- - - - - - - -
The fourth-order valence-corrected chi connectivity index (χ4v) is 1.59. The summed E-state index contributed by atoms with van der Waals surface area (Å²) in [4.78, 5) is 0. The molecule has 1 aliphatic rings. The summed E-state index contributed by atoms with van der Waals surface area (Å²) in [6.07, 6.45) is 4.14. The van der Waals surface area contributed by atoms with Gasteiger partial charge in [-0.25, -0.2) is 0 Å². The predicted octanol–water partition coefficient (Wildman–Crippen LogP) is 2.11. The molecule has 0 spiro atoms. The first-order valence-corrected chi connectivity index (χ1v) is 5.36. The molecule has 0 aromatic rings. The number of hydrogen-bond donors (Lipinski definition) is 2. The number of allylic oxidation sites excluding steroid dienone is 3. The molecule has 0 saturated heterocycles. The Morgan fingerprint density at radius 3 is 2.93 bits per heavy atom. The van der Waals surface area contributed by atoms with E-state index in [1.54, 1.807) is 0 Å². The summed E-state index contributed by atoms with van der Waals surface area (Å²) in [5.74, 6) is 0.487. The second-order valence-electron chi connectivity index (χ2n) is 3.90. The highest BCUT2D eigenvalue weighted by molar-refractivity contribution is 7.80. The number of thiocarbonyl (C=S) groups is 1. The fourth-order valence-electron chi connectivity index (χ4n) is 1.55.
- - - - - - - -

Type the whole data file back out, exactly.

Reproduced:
The fourth-order valence-corrected chi connectivity index (χ4v) is 1.59. The summed E-state index contributed by atoms with van der Waals surface area (Å²) in [4.78, 5) is 0. The molecule has 1 aliphatic rings. The summed E-state index contributed by atoms with van der Waals surface area (Å²) in [6.07, 6.45) is 4.14. The van der Waals surface area contributed by atoms with Gasteiger partial charge in [-0.25, -0.2) is 0 Å². The predicted octanol–water partition coefficient (Wildman–Crippen LogP) is 2.11. The molecule has 0 spiro atoms. The first-order valence-corrected chi connectivity index (χ1v) is 5.36. The molecule has 0 aromatic rings. The number of hydrogen-bond donors (Lipinski definition) is 2. The number of allylic oxidation sites excluding steroid dienone is 3. The molecule has 0 saturated heterocycles. The Morgan fingerprint density at radius 3 is 2.93 bits per heavy atom. The van der Waals surface area contributed by atoms with E-state index in [1.54, 1.807) is 0 Å². The summed E-state index contributed by atoms with van der Waals surface area (Å²) in [5.74, 6) is 0.487. The second-order valence-electron chi connectivity index (χ2n) is 3.90. The highest BCUT2D eigenvalue weighted by molar-refractivity contribution is 7.80. The number of thiocarbonyl (C=S) groups is 1. The fourth-order valence-electron chi connectivity index (χ4n) is 1.55.